21 Jun Using Shells in Terrazzo
Shells in Terrazo
There are various aggregates which you can choose for terrazzo. Shells, in particular Mother of Pearl, are known to make a difference in your overall design. Mother of Pearl is beloved for its iridescent appearance and is commonly used today. We’ll explore why shells are popular in terrazzo designs and some options you can consider.
There are an estimated 120,000 species of shells worldwide. Each shell varies greatly in appearance. Imagine yourself walking along the beach at sunrise. You’ll notice an abundance of shells present along the shore.
Many of us enjoy collecting seashells, but they serve a greater purpose to use daily. There are many applications for shells today. In ancient times they served as currency and were used for jewelry and ornaments. Today they are useful for water purification, organic fertilizer, and use as a construction material in pavements and terrazzo floors.
Shells in Terrazzo
Shells used in Outdoor Pavements
Shells in Terrazzo
For terrazzo floors, there are a couple of shell aggregate options available. The most popular shell aggregate is Mother of Pearl, abbreviated as MOP.
Epoxy terrazzo led to a greater selection of aggregates to be used in a terrazzo floor design. Aggregates including glass chips and shells can be combined in an epoxy resin binder of any color. This allows architects and designers more design flexibility for their terrazzo floors, stairs, and countertops. Today epoxy terrazzo has become the standard in the construction industry due to its quick installation timelines, greater durability and resiliency, and sustainable material options.
Mother of Pearl shines when used with terrazzo
Mother of Pearl Options for Terrazzo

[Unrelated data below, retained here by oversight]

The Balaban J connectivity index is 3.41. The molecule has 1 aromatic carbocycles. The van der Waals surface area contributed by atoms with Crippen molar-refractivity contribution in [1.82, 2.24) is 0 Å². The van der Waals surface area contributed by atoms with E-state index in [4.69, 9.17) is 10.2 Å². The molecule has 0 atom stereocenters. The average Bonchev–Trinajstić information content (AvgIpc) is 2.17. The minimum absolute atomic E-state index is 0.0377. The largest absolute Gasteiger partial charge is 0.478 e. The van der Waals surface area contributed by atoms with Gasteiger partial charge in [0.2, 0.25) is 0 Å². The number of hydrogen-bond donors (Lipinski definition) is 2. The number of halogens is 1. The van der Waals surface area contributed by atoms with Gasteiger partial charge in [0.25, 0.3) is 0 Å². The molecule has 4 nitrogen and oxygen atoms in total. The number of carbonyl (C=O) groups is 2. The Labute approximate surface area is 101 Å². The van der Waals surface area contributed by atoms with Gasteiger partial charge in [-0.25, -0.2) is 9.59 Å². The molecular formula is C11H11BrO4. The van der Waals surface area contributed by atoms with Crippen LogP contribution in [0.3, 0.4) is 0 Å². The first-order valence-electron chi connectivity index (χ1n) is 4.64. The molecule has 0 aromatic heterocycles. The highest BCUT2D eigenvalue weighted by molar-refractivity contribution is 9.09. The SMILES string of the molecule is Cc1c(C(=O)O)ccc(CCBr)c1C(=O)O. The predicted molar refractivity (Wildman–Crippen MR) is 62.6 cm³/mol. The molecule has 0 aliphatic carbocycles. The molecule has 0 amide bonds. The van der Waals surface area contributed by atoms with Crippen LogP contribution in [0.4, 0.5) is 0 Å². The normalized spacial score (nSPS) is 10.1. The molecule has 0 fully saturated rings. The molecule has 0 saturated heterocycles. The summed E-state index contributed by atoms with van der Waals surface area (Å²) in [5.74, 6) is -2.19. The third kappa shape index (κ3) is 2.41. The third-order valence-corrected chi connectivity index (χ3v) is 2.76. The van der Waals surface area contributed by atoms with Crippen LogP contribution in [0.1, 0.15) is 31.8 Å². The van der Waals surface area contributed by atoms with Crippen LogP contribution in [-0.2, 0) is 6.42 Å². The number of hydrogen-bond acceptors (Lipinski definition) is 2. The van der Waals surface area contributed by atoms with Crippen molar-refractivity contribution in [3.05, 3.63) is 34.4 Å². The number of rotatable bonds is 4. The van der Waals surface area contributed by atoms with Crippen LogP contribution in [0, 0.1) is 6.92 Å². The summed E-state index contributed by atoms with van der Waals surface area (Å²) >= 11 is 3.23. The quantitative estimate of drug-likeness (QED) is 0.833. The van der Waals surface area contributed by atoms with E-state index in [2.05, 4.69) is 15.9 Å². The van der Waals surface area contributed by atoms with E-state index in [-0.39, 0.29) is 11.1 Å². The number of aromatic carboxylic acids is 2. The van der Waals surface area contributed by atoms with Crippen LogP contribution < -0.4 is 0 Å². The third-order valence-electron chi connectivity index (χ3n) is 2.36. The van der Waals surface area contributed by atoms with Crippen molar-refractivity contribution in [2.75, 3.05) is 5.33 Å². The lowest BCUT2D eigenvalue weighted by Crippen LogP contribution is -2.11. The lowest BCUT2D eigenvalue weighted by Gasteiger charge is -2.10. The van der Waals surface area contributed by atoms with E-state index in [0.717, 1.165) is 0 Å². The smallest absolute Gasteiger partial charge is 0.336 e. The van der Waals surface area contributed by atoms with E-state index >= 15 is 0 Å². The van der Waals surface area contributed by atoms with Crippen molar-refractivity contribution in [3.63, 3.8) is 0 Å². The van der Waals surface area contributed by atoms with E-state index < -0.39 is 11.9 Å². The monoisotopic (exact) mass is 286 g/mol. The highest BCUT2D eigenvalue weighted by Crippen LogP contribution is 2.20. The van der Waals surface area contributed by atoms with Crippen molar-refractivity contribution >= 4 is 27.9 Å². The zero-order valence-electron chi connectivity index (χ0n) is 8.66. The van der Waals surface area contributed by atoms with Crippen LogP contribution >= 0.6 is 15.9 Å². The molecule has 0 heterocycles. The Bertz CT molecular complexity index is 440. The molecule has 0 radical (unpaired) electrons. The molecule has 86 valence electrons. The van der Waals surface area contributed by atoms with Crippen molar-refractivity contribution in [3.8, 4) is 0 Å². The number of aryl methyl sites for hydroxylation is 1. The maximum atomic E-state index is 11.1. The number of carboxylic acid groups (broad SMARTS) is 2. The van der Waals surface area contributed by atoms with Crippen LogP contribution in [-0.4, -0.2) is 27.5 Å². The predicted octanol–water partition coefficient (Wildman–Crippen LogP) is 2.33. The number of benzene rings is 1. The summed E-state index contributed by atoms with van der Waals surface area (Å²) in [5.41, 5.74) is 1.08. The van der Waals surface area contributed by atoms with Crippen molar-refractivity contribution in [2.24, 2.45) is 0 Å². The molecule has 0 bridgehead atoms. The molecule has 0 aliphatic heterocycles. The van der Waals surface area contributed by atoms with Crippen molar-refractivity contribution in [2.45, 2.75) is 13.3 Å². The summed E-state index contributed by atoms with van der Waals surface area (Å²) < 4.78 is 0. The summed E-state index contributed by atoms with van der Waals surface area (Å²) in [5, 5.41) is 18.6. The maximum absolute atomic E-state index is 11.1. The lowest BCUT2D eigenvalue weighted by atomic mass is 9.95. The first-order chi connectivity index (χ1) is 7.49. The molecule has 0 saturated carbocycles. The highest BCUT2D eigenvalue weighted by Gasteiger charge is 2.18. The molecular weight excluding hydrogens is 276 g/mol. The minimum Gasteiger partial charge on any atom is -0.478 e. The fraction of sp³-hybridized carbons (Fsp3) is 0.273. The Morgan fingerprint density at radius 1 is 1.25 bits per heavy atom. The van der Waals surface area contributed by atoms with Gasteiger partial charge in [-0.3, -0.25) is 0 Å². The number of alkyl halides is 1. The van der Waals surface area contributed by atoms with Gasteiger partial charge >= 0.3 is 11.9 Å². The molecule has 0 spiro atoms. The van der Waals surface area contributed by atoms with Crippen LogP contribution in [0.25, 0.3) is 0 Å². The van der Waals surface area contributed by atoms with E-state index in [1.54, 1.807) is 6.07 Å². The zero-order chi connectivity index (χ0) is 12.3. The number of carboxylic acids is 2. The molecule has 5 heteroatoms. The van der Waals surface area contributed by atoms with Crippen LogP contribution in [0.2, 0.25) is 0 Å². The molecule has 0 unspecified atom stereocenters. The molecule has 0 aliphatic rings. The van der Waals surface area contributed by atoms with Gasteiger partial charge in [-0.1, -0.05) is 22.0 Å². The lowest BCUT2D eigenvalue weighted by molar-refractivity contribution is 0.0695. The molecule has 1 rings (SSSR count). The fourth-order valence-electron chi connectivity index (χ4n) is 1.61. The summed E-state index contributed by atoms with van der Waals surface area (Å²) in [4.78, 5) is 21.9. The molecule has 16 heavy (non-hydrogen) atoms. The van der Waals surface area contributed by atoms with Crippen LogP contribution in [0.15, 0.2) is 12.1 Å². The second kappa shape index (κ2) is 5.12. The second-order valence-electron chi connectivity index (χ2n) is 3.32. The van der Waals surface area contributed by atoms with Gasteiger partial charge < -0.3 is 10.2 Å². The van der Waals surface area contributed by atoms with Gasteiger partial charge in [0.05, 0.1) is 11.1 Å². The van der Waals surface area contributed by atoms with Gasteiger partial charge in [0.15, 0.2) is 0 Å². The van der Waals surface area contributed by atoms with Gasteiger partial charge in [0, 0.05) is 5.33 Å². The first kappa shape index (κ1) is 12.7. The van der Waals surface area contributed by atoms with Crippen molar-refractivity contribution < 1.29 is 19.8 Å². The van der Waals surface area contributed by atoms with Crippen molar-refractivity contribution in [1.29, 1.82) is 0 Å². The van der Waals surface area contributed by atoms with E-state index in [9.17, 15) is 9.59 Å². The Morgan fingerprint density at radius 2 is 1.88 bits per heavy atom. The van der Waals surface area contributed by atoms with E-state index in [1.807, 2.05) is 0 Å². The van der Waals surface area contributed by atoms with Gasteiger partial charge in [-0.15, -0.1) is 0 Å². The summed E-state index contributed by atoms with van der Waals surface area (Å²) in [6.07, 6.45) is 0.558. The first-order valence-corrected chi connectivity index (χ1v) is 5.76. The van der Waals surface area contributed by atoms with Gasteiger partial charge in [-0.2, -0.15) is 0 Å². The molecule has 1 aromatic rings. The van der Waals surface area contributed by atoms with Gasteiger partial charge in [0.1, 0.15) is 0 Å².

Concord Terrazzo Company offers two types of Mother of Pearl options for customers: Freshwater Mother of Pearl and Classic Mother of Pearl.
Both aggregates provide an iridescent effect when used for terrazzo flooring. From a pricing perspective, Mother of Pearl aggregates is on par with costs for glass chips. For those looking for a budget-friendly material, Freshwater Mother of Pearl costs slightly less than Classic Mother of Pearl.
Option 1: Freshwater Mother of Pearl
Option 2: Classic Mother of Pearl
Freshwater Mother of Pearl
Among TERRAZZCO Brand aggregates, Freshwater Mother of Pearl is a favorite among designers. Its name is derived from freshwater habitats which include lakes, reservoirs, rivers, ponds, and wetlands. Of all the water on Earth, 3% is fresh water.
When you compare Freshwater Mother of Pearl to Classic Mother of Pearl, you may notice some slight differences in color, shape, and texture. Pink and white hues are more present in this aggregate. It is also more smooth and rounder in appearance.
Check out some custom terrazzo samples that include Freshwater Mother of Pearl:
Classic Mother of Pearl
Another shell aggregate offered by TERRAZZCO is Classic Mother of Pearl. This is a saltwater aggregate, commonly found along oceans and shores.
Whereas Freshwater Mother of Pearl is more smooth in texture, Classic Mother of Pearl is more jagged in appearance. It also appears more golden in color, with some black and green areas in the terrazzo design.
Check out some custom terrazzo samples that include Classic Mother of Pearl:
Shells offer unique terrazzo designs
While Mother of Pearl is widely used in modern terrazzo floors today, there are other shell options available that can alter a terrazzo’s design.
For terrazzo projects near beachside locations, designers may consider using shells that are locally sourced. These shells are then crushed and supplied for flooring contractors to install. Each shell can create a different look.
Take a look at some of the shells we’ve carried through the years.
There are many different types of aggregates you can include in a terrazzo design. If you are thinking of adding shells in your terrazzo design, the TERRAZZCO team can collaborate with you in creating custom terrazzo samples. Contact a Concord Terrazzo Company representative today at firstname.lastname@example.org.